We used 20 female Sprague–Dawley rats (225–270 g) in this study. All procedures strictly adhered to institutional and federal guidelines. Under halothane (2.5%) anesthesia, a small incision was made in the face and a pair of bipolar EMG electrodes (76-μm Teflon-coated stainless steel wire) was tunneled subcutaneously into the deep intrinsic muscles. After infusion of local anesthetics to surgical sites, we performed craniotomies over the vibrissa motor cortex (vMCx) and, in experiments targeting vibrissa motoneurons (vMNs), the lateral facial nucleus (LVII). Saline baths were constructed over the craniotomies to prevent drying. In most experiments we monitored electrocorticograms (ECoGs) to ensure that the animal was in no pain or distress. During recordings, rats were maintained at anesthetic level III-2, characterized by an ECoG frequency between 5 and 7 Hz, a respiratory rate of about 100 breaths/min, and an absence of a withdrawal reflex to noxious stimuli (Friedberg et al. 1999). Because the threshold for evoking whisking depended on the depth of anesthesia, care was taken to maintain a consistent and stable level of anesthesia. Body temperature was maintained at 37°C with a servo-controlled heating blanket.
Custom-made platinum-in-quartz electrodes (tip ≈ 10 μm) were lowered to a depth of 1.5 mm, corresponding to layer V of vMCx. The rhythmic subregion (RS) of vMCx was identified by applying low-intensity current pulses (50 monophasic pulses at 50 Hz, 200-μs pulse width, 25 to 250 μA) to the area of vMCx identified by Haiss and Schwarz (2005). Stimulation in this region evoked rhythmic vibrissae movements, whereas stimulation outside of this region either generated small vibrissal retractions or failed to produce movements. RS was reliably located at anterioposterior 1.3 mm and mediolateral ± 1.3 mm, as previously documented (Haiss and Schwarz 2005).
We applied the 5HT receptor antagonist, metergoline (100 μM to 1 mM, Sigma-Aldrich, St. Louis, MO), to vMNs in LVII using either microdialysis probes (n = 7, CMA Microdialysis, North Chelmsford, MA) or injection pipettes (n = 2). Injection pipettes were constructed from pulled borosilicate glass pipettes (Sutter Instruments, Novato, CA) with tip diameters of about 100 μm. Drug and vehicle delivery for the injection pipettes was controlled by a manually operated Picospritzer. Delivery through the microdialysis probes was controlled manually with a 1-ml syringe. Because both methods of drug application produced identical results, we combined data from all experiments. After recording a stable baseline of ICMS-evoked whisking, the antagonist was applied while continuing periodic ICMS of vMCx. In five of the microdialysis experiments, the antagonist was subsequently washed out by passing buffered saline through the probe.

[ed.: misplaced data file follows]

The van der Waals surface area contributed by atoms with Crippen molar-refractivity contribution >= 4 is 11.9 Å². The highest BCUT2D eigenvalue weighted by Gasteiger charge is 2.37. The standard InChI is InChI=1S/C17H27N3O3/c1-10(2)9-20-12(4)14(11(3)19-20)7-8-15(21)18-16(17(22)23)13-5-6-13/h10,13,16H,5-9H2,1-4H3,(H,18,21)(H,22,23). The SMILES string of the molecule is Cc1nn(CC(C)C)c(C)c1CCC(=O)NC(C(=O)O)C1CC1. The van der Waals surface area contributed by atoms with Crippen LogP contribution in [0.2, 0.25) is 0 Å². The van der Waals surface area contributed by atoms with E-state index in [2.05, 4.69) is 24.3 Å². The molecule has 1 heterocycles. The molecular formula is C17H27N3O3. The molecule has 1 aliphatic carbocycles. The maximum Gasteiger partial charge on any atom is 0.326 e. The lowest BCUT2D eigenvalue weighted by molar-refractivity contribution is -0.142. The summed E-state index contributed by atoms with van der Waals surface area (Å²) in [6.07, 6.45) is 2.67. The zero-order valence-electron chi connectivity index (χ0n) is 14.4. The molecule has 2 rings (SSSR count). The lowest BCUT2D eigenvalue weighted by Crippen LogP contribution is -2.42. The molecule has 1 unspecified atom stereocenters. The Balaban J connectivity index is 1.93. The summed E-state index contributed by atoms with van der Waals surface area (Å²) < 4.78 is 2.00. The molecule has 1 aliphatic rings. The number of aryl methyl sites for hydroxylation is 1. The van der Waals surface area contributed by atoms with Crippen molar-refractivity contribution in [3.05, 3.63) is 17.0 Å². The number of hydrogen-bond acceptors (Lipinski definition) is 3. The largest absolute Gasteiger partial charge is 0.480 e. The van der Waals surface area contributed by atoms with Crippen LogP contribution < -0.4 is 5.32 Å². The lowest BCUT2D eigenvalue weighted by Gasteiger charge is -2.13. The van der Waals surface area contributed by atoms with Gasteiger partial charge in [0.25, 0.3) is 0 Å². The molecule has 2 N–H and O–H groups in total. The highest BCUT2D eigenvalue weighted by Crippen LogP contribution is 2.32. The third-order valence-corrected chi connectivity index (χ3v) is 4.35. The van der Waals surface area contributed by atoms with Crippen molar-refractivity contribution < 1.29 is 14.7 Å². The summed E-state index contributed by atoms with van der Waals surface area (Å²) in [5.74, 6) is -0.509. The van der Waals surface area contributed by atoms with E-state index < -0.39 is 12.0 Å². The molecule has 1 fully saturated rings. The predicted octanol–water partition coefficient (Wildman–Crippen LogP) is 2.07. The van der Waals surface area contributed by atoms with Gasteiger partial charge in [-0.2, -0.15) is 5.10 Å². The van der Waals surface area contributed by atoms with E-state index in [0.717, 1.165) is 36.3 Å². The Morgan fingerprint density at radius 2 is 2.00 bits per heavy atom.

To monitor vibrissae movements, we modified the optoelectronic method of Zeigler and collaborators (Bermejo et al. 1998). We trimmed all but a single vibrissa and used the analog output from a high-resolution (7 μm) charge-coupled detector (CCD) device (MetraLight, Sunnyvale, CA) to monitor its position as a function of time. The sensitivity of the CCD allowed us to reliably monitor these movements without attaching markers to the vibrissa. The vibrissae crossed the detectors about 15 mm from the face. Thus a linear deflection of 1 mm corresponds to movement through an arc of 3.8°. However, because the linear deflection measured in millimeters contains less uncertainty, these values were used in all analyses and figures. Analog signals were digitized at 40 kHz with an A/D board (ITC-18, Instrutech, Port Washington, NY) and stored on a computer running software written in Igor (Wavemetrics, Portland, OR).